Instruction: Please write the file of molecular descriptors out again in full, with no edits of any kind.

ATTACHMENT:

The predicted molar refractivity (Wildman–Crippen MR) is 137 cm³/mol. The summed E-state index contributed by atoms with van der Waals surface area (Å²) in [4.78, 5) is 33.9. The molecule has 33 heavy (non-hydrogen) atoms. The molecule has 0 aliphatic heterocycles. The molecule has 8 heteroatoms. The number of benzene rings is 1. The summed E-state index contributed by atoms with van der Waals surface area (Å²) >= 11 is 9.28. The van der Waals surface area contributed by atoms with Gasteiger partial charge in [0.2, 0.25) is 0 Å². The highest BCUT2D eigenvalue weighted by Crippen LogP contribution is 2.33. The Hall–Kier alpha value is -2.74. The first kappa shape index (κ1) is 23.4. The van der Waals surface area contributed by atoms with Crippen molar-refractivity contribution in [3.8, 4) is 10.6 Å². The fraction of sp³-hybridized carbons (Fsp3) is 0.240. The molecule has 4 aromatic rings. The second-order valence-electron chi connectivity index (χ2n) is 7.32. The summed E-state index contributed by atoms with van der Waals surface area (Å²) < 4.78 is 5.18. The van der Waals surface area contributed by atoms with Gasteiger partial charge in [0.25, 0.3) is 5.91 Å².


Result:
The predicted molar refractivity (Wildman–Crippen MR) is 137 cm³/mol. The summed E-state index contributed by atoms with van der Waals surface area (Å²) in [4.78, 5) is 33.9. The molecule has 33 heavy (non-hydrogen) atoms. The molecule has 0 aliphatic heterocycles. The molecule has 8 heteroatoms. The number of benzene rings is 1. The summed E-state index contributed by atoms with van der Waals surface area (Å²) >= 11 is 9.28. The van der Waals surface area contributed by atoms with Gasteiger partial charge in [0.2, 0.25) is 0 Å². The highest BCUT2D eigenvalue weighted by Crippen LogP contribution is 2.33. The Hall–Kier alpha value is -2.74. The first kappa shape index (κ1) is 23.4. The van der Waals surface area contributed by atoms with Crippen molar-refractivity contribution in [3.8, 4) is 10.6 Å². The fraction of sp³-hybridized carbons (Fsp3) is 0.240. The molecule has 4 aromatic rings. The second-order valence-electron chi connectivity index (χ2n) is 7.32. The summed E-state index contributed by atoms with van der Waals surface area (Å²) < 4.78 is 5.18. The van der Waals surface area contributed by atoms with Gasteiger partial charge in [0.25, 0.3) is 5.91 Å².